Israeli President Reuven Rivlin notified Kahol Lavan leader Benny Gantz on Sunday that he will not grant him an extension in forming a government.
Gantz told Rivlin on Saturday that he needed more time to reach a final agreement for a unity government with Prime Minister Benjamin Netanyahu's Likud.
The president "made this decision after also speaking to Likud Chairman Benjamin Netanyahu, who did not confirm [he and Gantz] are close to signing an agreement that would lead to a unity government," a statement from Rivlin read.
Haredi leaders learn harsh corona lesson as Israel sends in the troops
Gantz's Kahol Lavan party said in response that the efforts to reach a unity deal "are continuing even this very moment," and that "Gantz told Netanyahu when they spoke that he is committed to the agreements between them and is ready to move forward with them at any place and at any time… to form a national emergency government as the people of Israel want and need."
According to the Rivlin, if Netanyahu and Gantz do not sign an agreement by midnight Monday, "the mandate will be returned to the Knesset and a 21-day period will begin in which Knesset members will be able to form a majority for recommending an agreed-upon candidate." This candidate will have 14 days to try to form a government.
Israel has been operating under the auspices of a caretaker government for over a year after three national elections resulted in indecisive results.
- Gantz asks extension on mandate to form gov't, says deal with Netanyahu close
- Gantz says he wants unity with Likud, but not ‘at any price’
- Gantz's time runs out, and Netanyahu no longer in a rush to form 'emergency' government
Netanyahu wins another supporter
In another development, Gesher party lawmaker Orli Levi-Abekasis, who ran on a left-wing slate together with the Labor and Meretz parties, called on Rivlin Sunday to task Netanyahu with forming a government.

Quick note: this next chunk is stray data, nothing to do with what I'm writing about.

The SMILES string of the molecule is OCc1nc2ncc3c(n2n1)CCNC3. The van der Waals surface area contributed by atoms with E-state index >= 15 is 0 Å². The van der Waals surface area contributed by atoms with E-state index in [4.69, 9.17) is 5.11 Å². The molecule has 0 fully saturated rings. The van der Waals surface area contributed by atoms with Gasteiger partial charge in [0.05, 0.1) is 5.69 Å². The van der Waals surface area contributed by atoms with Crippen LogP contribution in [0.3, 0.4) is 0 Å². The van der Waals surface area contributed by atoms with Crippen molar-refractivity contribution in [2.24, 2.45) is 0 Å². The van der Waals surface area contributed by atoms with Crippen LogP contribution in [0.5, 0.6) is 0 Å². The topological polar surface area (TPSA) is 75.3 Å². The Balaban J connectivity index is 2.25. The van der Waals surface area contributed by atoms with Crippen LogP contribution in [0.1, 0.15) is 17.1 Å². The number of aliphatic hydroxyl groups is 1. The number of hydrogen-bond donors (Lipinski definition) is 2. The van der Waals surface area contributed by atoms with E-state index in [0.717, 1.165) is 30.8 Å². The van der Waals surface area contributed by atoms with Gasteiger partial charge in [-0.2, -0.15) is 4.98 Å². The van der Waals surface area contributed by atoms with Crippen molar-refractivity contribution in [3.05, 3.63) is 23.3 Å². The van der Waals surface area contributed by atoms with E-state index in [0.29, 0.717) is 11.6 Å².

"There is only one way to get out of this maze, and that is to give Netanyahu the mandate, because only he has a chance of forming a government," she wrote on Facebook.
A short time later, Netanyahu responded on social media, saying: "Orli, welcome."
After the March election, Orli Levi-Abekasis broke away from Labor and Meretz because she opposes a Gantz-led government that would rely on the votes of Arab party members.
High Court petition rejected
A number of public figures petitioned the High Court of Justice on Sunday claiming that that Rivlin should not be allowed to task Netanyahu with forming a government in light of the three criminal indictments on corruption charges that are pending against him.
This is the third time that such a petition has been filed with the court, which rejected it out of hand up to now as being premature. This time, too, the petition was rejected, with the court stressing Netanyahu hasn't been tasked yet with forming a government.
The petitioners in the case include former Shin Bet security service chiefs Ami Ayalon, Yuval Diskin and Carmi Gillon as well as Uzi Arad, a former head of the National Security Council.
Netanyahu's Likud party has taken the position up to now that the court has no jurisdiction to decide on his fitness to form a government with indictments pending against him. Although the high court deemed a ruling on the petition premature in the past, it rejected the Likud position and stated that "the issue relates to the principle of the rule of law, the integrity of elected officials and public trust in government institutions …."